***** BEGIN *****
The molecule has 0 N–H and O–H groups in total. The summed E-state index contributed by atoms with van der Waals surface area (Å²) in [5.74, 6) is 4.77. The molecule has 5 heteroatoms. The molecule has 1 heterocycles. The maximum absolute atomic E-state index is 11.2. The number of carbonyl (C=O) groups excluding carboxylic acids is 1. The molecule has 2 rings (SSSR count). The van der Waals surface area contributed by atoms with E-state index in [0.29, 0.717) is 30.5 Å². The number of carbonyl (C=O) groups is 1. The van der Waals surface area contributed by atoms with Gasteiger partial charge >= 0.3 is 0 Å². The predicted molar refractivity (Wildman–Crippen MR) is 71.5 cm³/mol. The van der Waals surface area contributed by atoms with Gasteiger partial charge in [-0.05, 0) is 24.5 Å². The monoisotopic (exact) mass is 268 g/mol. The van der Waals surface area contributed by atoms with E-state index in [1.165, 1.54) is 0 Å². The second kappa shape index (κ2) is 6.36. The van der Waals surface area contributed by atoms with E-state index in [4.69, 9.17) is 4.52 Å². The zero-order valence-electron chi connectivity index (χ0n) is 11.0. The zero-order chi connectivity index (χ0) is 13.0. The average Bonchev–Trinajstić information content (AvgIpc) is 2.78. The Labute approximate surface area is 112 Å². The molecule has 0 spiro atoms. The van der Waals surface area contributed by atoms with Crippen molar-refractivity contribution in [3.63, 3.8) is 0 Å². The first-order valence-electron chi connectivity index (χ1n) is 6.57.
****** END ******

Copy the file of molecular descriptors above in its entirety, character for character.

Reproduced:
The molecule has 0 N–H and O–H groups in total. The summed E-state index contributed by atoms with van der Waals surface area (Å²) in [5.74, 6) is 4.77. The molecule has 5 heteroatoms. The molecule has 1 heterocycles. The maximum absolute atomic E-state index is 11.2. The number of carbonyl (C=O) groups excluding carboxylic acids is 1. The molecule has 2 rings (SSSR count). The van der Waals surface area contributed by atoms with E-state index in [0.29, 0.717) is 30.5 Å². The number of carbonyl (C=O) groups is 1. The van der Waals surface area contributed by atoms with Gasteiger partial charge >= 0.3 is 0 Å². The predicted molar refractivity (Wildman–Crippen MR) is 71.5 cm³/mol. The van der Waals surface area contributed by atoms with Gasteiger partial charge in [-0.05, 0) is 24.5 Å². The monoisotopic (exact) mass is 268 g/mol. The van der Waals surface area contributed by atoms with E-state index in [1.165, 1.54) is 0 Å². The second kappa shape index (κ2) is 6.36. The van der Waals surface area contributed by atoms with E-state index in [4.69, 9.17) is 4.52 Å². The zero-order valence-electron chi connectivity index (χ0n) is 11.0. The zero-order chi connectivity index (χ0) is 13.0. The average Bonchev–Trinajstić information content (AvgIpc) is 2.78. The Labute approximate surface area is 112 Å². The molecule has 0 spiro atoms. The van der Waals surface area contributed by atoms with Crippen molar-refractivity contribution in [3.63, 3.8) is 0 Å². The first-order valence-electron chi connectivity index (χ1n) is 6.57.